David Boyle

Ten years on: dealing with the tragedy of 1997

Liberator, July 2007.

It wasn’t a disaster, of course.  At least it didn’t seem so at the time.  I remember watching the election results come in on a giant screen at the Pizza in the Park, taking photos of the cheering Lib Dem party-goers.

And it was worth cheering, especially those of us who had already spent nearly two decades with the number of parliamentary seats barely in double figures.  By the end of the night, we had 46.

I was editor of Liberal Democrat News back then, and I put the headline ‘BREAKTHROUGH’ in capital letters across the front page.  I had longed to see a headline like that since I joined the party.

The breakthrough applied to the new Liberal Democrat presence in the House of Commons, but there was also a tangible sense of excitement that the Major years, the miserable, sluggish embarrassment of them – hard to recapture now ten years later – were finally over.

It was particularly tangible in London.  The election result may not have been responsible for the new mood in the capital, but it certainly made it obvious as the millennium approached – symbolised by the wobbly Millennium Bridge and the Tate Modern that it led to.

There was serious controversy inside the party over the Cook-Maclennan talks, especially when this became a joint cabinet committee on constitutional reform.  But looking back, I believe the critics – myself included – were wrong.

Cook-Maclennan led to PR for the Euro-elections, devolution in Scotland and Wales, the enactment of the Bill of Rights, and a range of other reforms or the beginnings of reforms, which historians will one day claim as one of the few concrete achievements of the Blair years.  Without us, none of it would have happened.

Perhaps the wobbly bridge, which led to a red brick wall on the side of the Tate Modern – a residue of Britain’s industrial past transformed into an enjoyable empty space with over-hyped contents – serves as rather a good symbol of the Blair years.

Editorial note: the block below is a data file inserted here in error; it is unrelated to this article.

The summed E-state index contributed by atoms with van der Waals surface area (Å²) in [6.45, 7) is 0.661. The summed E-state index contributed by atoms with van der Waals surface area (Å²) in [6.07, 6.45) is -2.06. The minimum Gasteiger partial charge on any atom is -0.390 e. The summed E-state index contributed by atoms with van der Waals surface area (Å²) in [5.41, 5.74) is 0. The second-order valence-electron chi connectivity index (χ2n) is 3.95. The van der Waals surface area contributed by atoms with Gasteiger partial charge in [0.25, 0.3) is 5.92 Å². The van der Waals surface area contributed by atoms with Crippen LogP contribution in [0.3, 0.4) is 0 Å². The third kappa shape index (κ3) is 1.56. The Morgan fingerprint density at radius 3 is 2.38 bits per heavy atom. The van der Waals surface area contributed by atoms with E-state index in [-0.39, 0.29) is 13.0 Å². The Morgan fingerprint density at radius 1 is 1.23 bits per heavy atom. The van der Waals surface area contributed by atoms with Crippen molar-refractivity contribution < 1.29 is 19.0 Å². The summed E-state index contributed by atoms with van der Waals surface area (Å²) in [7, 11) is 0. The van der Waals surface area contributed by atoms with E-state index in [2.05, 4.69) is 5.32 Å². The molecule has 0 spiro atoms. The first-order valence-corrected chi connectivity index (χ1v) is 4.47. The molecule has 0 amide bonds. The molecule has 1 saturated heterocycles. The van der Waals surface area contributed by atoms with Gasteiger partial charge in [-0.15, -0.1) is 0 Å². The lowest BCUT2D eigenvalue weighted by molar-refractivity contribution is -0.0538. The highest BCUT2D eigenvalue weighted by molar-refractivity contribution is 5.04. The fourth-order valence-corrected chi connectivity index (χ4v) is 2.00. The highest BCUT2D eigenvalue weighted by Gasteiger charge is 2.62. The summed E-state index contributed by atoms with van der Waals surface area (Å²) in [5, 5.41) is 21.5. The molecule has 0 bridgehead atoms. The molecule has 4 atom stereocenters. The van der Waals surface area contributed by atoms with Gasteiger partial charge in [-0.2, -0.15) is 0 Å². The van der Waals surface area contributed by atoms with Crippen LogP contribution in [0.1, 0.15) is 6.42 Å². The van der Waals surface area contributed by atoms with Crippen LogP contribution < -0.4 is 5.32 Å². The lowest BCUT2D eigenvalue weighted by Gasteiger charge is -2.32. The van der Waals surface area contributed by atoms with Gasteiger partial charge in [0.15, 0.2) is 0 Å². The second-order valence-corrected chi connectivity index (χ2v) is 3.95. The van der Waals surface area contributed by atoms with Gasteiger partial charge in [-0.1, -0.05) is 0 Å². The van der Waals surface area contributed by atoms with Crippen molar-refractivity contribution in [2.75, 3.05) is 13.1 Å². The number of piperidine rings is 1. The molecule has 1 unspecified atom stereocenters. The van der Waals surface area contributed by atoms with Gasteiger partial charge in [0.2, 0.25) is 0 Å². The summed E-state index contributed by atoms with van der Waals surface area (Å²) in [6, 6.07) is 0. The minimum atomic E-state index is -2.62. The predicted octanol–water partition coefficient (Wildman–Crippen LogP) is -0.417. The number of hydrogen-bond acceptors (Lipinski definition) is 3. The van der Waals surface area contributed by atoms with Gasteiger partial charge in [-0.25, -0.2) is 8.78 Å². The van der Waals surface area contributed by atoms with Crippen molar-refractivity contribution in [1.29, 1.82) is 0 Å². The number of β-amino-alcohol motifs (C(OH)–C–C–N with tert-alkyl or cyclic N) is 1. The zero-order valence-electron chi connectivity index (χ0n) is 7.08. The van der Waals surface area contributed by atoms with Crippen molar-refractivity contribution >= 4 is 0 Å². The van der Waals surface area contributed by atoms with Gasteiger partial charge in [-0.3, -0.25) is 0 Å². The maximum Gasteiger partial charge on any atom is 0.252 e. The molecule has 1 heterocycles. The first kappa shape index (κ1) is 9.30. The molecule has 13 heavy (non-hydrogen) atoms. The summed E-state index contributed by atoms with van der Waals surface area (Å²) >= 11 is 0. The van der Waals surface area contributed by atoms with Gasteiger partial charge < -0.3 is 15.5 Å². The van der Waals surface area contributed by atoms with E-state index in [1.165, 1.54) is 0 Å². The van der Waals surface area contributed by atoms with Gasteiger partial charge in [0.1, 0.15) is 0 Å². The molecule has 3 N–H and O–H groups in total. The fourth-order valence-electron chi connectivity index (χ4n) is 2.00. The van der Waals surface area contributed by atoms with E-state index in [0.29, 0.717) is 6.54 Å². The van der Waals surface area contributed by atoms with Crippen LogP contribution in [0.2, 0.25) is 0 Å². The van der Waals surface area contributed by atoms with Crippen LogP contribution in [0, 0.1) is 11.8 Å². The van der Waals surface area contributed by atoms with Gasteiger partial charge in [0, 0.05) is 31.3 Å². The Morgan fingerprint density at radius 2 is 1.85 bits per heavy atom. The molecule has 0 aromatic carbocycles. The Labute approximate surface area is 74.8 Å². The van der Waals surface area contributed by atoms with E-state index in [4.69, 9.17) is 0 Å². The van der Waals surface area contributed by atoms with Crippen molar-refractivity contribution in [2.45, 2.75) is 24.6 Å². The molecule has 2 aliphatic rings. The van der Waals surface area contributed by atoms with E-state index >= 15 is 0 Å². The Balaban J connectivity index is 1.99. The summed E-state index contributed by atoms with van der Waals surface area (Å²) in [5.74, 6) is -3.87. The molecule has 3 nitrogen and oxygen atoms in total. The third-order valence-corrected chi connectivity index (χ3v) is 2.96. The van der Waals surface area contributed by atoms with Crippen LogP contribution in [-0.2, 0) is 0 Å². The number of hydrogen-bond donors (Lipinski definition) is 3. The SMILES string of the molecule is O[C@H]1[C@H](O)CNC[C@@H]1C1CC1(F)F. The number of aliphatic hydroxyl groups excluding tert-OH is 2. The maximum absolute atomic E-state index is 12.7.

There clearly have been achievements, and the investment in health and education was urgently needed.  But an important question for Liberals is why that investment made so little difference: the clues are in the centralisation and managerialism of the Blair government, its defining sin.

Behind all the mistakes and disappointments was an eminently predictable problem: the Blair government didn’t stand for anything.  All those slogans like ‘the third way’ were simply indicators that nobody was quite sure what it was. 

There is a great deal to be said in favour of pragmatism, and the dumping of ideology – and Liberals often say it.  Blair and his colleagues have been an object lesson in the opposite direction.

Without ideological roots, without historical understanding or any frame by which they could understand the events around them, the danger was that they would find themselves simply agreeing with whoever was most powerful in any given situation.

It is hard to imagine a leader with political convictions making the hideous an unforgivable mistake that Blair did in Iraq – in fact Harold Wilson, for all his other faults, managed not to make it about Vietnam.

The dangers of an ideological vacuum at the centre were predictable, and I even remember predicting it – though I have been unable to find the Liberal Democrat News editorial where I did so, so perhaps this is fantasy.  New Labour may be riding high with opinion-formers in opposition, I wrote in 1995, but “in the long run,” I wrote, “there’s no contest.”

I meant, no contest with the Liberal Democrats.  Our ideology was secure enough, I believed.  But here, unfortunately, I was seriously wrong.  Perhaps I should have realised that, when you struggle with somebody – as the French philosopher Jacques Ellul explained – you get like them.